Aug 10, 2018

By Team Stash

Your kids will need to learn the value of U.S. currency, and this fun activity is a great introduction.

Every day, we make purchases online, at stores, or in restaurants. It’s typically not too difficult, considering that as adults, we’ve spent years handling and trading dollars and coins.

But if you’re a kid, a pile of change is more confusing than anything. So many coins, with so many shapes, sizes, pictures, and colors—how can they make sense of it?

It can be fairly easy to teach your kids the value of all of those coins, and all you need to start is a handful of pennies. Soon, they’ll be able to count how much they’ve stashed away in their piggy bank without having to ask for help.

## Get Started

What you need for the activity:

• 30 pennies
• Optional: pennies page—it is important that this page is printed in color as color is an identifying factor of coins

Using pennies, you and your kids will count up to find equivalents—10 pennies, for example, is equivalent to a dime, etc.

## Full instructions:

2. Place pennies on the floor or on a table, or cut apart pennies from penny page.
3. Read and refer to the table at the top of the page.
4. Read the first question, and ask your kids questions: “If a nickel is equal to five cents, how many pennies are equal to a nickel?” Count out the pennies that are equal to a nickel. Encourage your child to count; 1, 2, 3, 4, 5: it’s a one to one correspondence.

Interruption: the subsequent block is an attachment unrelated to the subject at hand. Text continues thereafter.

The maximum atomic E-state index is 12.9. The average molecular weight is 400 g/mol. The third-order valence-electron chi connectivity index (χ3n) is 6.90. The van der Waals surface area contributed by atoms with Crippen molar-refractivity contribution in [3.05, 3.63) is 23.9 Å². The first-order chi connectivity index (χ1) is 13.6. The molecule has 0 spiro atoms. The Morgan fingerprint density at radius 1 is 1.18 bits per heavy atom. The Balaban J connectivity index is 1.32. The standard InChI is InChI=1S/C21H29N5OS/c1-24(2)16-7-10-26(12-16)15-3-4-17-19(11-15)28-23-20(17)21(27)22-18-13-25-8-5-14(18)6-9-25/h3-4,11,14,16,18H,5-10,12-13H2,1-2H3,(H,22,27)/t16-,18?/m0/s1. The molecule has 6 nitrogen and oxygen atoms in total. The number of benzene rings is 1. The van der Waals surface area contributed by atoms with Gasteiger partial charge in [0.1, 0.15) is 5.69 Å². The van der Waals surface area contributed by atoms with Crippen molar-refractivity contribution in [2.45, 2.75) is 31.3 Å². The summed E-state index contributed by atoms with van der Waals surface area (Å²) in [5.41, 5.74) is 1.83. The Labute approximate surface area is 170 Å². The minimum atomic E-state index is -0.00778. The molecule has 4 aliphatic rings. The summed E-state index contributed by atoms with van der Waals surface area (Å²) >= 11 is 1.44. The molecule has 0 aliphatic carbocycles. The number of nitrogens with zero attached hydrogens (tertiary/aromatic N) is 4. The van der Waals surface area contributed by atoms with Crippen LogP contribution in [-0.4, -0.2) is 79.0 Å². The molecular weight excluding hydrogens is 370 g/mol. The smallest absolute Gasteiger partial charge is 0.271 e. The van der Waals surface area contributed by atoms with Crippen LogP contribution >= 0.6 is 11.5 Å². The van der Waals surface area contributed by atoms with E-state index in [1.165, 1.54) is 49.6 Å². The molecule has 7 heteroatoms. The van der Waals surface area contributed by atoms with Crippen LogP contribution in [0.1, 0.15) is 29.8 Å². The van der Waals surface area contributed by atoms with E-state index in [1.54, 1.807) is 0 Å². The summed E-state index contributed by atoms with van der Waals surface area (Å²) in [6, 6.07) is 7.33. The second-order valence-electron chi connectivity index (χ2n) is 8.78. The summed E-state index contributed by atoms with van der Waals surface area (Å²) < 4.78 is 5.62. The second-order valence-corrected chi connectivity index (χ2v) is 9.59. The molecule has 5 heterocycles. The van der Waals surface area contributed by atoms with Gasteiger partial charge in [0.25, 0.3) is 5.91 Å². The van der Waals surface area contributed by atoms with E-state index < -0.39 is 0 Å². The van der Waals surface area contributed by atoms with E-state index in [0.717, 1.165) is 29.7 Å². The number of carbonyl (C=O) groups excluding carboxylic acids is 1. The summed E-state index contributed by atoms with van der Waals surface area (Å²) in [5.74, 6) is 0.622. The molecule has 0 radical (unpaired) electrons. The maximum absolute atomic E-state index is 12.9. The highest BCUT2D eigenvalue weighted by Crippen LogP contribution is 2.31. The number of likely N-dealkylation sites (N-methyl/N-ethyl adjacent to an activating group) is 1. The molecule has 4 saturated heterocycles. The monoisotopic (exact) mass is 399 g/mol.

5. Work through the remaining questions. How many pennies are equal to a dime? (Encourage the child to use the table independently).
6. Repeat for the quarter.
7. Bonus question: How many pennies are equal to a half dollar? (Check for prior knowledge. If they do not know, introduce the topic. A dollar is equal to 100 cents. Half of 100 is 50. Therefore, a half dollar coin is equal to 50¢. There are not enough pennies to make 50¢. Does your child understand the one to one correspondence or do they need to count? At this point in the activity, they should realize that 50¢ is equal to 50 pennies. If they do need to count, encourage them to draw the additional coins needed.)

Completing the activity is one thing, but you’ll want to make sure your kids understand what they were taught and can take something away from it. Try asking these questions, and continue the conversation to reinforce the lesson:

• Which coin has the greatest value? How do you know?
• Extend the activity: Using one penny, nickel, dime, and a quarter; Put the coins in order from smallest to largest.
• Place one nickel and five pennies in two separate piles. Ask your child to describe the two piles. Which has a greater value? Repeat with other coins.

Written by

Team Stash

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